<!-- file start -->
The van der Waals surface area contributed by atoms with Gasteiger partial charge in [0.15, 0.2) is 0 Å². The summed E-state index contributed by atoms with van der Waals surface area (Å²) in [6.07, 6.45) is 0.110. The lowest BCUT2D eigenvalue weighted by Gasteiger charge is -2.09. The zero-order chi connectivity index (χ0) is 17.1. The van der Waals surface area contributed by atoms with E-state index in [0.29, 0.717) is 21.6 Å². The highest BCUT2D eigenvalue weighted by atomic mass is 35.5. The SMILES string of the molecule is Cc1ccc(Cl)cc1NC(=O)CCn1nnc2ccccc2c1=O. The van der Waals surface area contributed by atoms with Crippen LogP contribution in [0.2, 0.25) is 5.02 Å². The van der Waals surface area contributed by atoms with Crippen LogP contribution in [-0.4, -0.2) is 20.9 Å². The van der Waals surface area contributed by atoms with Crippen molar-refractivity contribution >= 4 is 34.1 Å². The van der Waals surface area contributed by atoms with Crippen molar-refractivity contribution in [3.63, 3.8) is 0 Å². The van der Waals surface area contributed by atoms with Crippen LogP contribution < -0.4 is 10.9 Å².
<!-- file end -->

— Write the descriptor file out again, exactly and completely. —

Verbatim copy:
The van der Waals surface area contributed by atoms with Gasteiger partial charge in [0.15, 0.2) is 0 Å². The summed E-state index contributed by atoms with van der Waals surface area (Å²) in [6.07, 6.45) is 0.110. The lowest BCUT2D eigenvalue weighted by Gasteiger charge is -2.09. The zero-order chi connectivity index (χ0) is 17.1. The van der Waals surface area contributed by atoms with E-state index in [0.29, 0.717) is 21.6 Å². The highest BCUT2D eigenvalue weighted by atomic mass is 35.5. The SMILES string of the molecule is Cc1ccc(Cl)cc1NC(=O)CCn1nnc2ccccc2c1=O. The van der Waals surface area contributed by atoms with Crippen LogP contribution in [0.2, 0.25) is 5.02 Å². The van der Waals surface area contributed by atoms with Crippen LogP contribution in [-0.4, -0.2) is 20.9 Å². The van der Waals surface area contributed by atoms with Crippen molar-refractivity contribution >= 4 is 34.1 Å². The van der Waals surface area contributed by atoms with Crippen molar-refractivity contribution in [3.63, 3.8) is 0 Å². The van der Waals surface area contributed by atoms with Crippen LogP contribution < -0.4 is 10.9 Å².